No, this post isn’t more about academic baking, this is about the recent lecture I had to give on ‘Frankish Gaul’. I’m currently giving some lectures on an antique/early medieval survey course at Cambridge, and one of them required covering the Merovingians in a single lecture (so we can have lots of time to linger on the Carolingians). Aside from the need to fill in my ignorance rapidly, I also had to find a way of tackling 300 odd years of history (c. 450-750) in just under 60 minutes.
I suspect that the standard concise way of dealing with the Merovingians is to have a three pronged approach: Clovis, Gregory of Tours, and Carolingian mayors and their puppet kings. These are certainly the three things I tend to think about first when the Merovingians are mentioned. But this time I decided I was going to try and do something that was a little more historically sophisticated. I was going to give the students snapshots of three different Merovingian periods, and show them that it wasn’t just 300 years of non-memorably thuggish kings before we get to the Carolingians and proper civilisation.
So I structured my lecture around three sources, each spaced about 100 years apart. (Because I am also doing a lecture on the rise of the Carolingians, I could cheat slightly and ignore the eighth century). The first one was Childeric I’s tomb from c 482, which is a good way into the late antique world of Franks as foederati, and the merging of Roman and barbarian culture (sword fittings, signet ring with Latinised name). I also had the horse burials found around the grave to contrast with Clovis’ conversion, and the Byzantine solidi found in the tomb as a kick off point for discussions of the economy, and east versus west contrasts.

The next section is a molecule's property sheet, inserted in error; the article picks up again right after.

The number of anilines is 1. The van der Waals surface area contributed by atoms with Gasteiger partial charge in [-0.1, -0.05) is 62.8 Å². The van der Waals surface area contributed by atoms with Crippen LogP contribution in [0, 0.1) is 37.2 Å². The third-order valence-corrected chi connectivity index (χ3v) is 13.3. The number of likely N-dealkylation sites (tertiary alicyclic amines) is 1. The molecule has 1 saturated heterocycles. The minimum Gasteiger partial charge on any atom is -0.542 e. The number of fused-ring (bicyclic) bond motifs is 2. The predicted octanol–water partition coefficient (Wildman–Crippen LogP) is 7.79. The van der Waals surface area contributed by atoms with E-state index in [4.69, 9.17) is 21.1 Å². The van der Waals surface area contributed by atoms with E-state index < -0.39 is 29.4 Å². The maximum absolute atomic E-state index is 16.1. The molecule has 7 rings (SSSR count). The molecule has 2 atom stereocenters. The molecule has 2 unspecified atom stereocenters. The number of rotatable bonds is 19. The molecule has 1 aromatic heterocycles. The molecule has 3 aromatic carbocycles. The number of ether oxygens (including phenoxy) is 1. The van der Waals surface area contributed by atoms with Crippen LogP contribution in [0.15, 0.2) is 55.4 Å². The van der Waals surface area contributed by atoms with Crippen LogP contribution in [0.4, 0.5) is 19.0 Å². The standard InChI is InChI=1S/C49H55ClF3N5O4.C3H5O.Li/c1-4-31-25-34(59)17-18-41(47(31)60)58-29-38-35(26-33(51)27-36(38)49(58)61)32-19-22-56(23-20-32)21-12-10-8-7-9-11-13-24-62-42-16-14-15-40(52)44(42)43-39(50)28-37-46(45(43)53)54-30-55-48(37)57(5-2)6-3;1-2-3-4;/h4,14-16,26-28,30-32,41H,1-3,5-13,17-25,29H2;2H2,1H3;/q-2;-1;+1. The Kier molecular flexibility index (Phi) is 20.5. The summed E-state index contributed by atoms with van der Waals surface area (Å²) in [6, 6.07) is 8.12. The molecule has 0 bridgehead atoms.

For the second snapshot, I had, inevitably, to go with Gregory of Tours, so I gave the students the revolting nuns of Holy Cross Poitiers. As well as being a great story (though I couldn’t get all the juicy details in), it raises questions about Gregory’s purposes in writing (Jennifer Robbie gave an interesting paper several years ago at Leeds on the story’s apocalyptic emphasis), about the role of royal women and religion, and about rival Merovingian kings, who might nevertheless co-operate. I didn’t manage specifically to get an economic angle from this story, but Gregory does have tax collectors in Poitiers at around the same time, so that was another connection to make.
My last source was the Passio Leudegari, which gave us the 670s, and enabled me to use a lot of very useful background material from Fouracre and Gerberding’s Late Merovingian France. As well as bishops getting murdered (which is always useful for a 9 am lecture), we have forceful mayors of the palace who are not Carolingians, Leudegar chopping up silver to distribute in Autun and the Luxeuil connection (where both Ebroin and Leudegar got exiled). That made it easy to connect up to themes about the changing locations and forms of monasticism (nice contrast to Poitiers), and the burgeoning North Sea economy.
Whether the execution of the idea worked , I’m not entirely sure: it may still have been a bit much to get into the hour. But it did get me thinking far harder about change within the period, and anything that stops us ending up with a largely Gregory of Tours based view of the Merovingians has to be an advance. At least this time, to change the culinary metaphor, the students may have got a Gregory-filled sandwich, but it did have some substantial slices of other material on either side.